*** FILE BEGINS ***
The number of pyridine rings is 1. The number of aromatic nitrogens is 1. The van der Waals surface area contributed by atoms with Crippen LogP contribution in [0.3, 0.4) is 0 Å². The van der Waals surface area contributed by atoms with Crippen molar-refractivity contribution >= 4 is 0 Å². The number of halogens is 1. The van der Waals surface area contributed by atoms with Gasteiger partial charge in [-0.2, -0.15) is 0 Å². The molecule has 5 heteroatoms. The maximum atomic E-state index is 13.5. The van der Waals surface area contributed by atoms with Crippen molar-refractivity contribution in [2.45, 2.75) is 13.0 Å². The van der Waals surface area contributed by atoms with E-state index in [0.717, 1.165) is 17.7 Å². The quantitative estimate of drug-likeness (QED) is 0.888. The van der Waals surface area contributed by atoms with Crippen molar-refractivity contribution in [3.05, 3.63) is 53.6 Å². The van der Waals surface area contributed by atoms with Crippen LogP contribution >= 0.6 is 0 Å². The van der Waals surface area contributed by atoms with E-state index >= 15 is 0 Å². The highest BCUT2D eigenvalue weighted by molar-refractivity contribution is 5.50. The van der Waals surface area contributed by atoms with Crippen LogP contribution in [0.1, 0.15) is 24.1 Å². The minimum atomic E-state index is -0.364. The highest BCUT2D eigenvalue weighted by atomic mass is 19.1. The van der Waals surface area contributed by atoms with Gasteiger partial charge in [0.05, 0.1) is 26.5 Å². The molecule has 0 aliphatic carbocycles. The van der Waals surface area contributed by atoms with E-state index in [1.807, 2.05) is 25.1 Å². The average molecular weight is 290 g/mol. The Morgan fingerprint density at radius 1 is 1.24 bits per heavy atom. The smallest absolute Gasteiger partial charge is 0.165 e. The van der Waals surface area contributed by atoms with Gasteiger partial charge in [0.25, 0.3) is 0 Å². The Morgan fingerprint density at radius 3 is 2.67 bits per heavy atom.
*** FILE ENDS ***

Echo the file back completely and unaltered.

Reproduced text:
The number of pyridine rings is 1. The number of aromatic nitrogens is 1. The van der Waals surface area contributed by atoms with Crippen LogP contribution in [0.3, 0.4) is 0 Å². The van der Waals surface area contributed by atoms with Crippen molar-refractivity contribution >= 4 is 0 Å². The number of halogens is 1. The van der Waals surface area contributed by atoms with Gasteiger partial charge in [-0.2, -0.15) is 0 Å². The molecule has 5 heteroatoms. The maximum atomic E-state index is 13.5. The van der Waals surface area contributed by atoms with Crippen molar-refractivity contribution in [2.45, 2.75) is 13.0 Å². The van der Waals surface area contributed by atoms with E-state index in [0.717, 1.165) is 17.7 Å². The quantitative estimate of drug-likeness (QED) is 0.888. The van der Waals surface area contributed by atoms with Crippen molar-refractivity contribution in [3.05, 3.63) is 53.6 Å². The van der Waals surface area contributed by atoms with Crippen LogP contribution >= 0.6 is 0 Å². The van der Waals surface area contributed by atoms with E-state index >= 15 is 0 Å². The highest BCUT2D eigenvalue weighted by molar-refractivity contribution is 5.50. The van der Waals surface area contributed by atoms with Crippen LogP contribution in [0.1, 0.15) is 24.1 Å². The minimum atomic E-state index is -0.364. The highest BCUT2D eigenvalue weighted by atomic mass is 19.1. The van der Waals surface area contributed by atoms with Gasteiger partial charge in [0.05, 0.1) is 26.5 Å². The molecule has 0 aliphatic carbocycles. The van der Waals surface area contributed by atoms with E-state index in [1.807, 2.05) is 25.1 Å². The average molecular weight is 290 g/mol. The Morgan fingerprint density at radius 1 is 1.24 bits per heavy atom. The smallest absolute Gasteiger partial charge is 0.165 e. The van der Waals surface area contributed by atoms with Gasteiger partial charge in [0.25, 0.3) is 0 Å². The Morgan fingerprint density at radius 3 is 2.67 bits per heavy atom.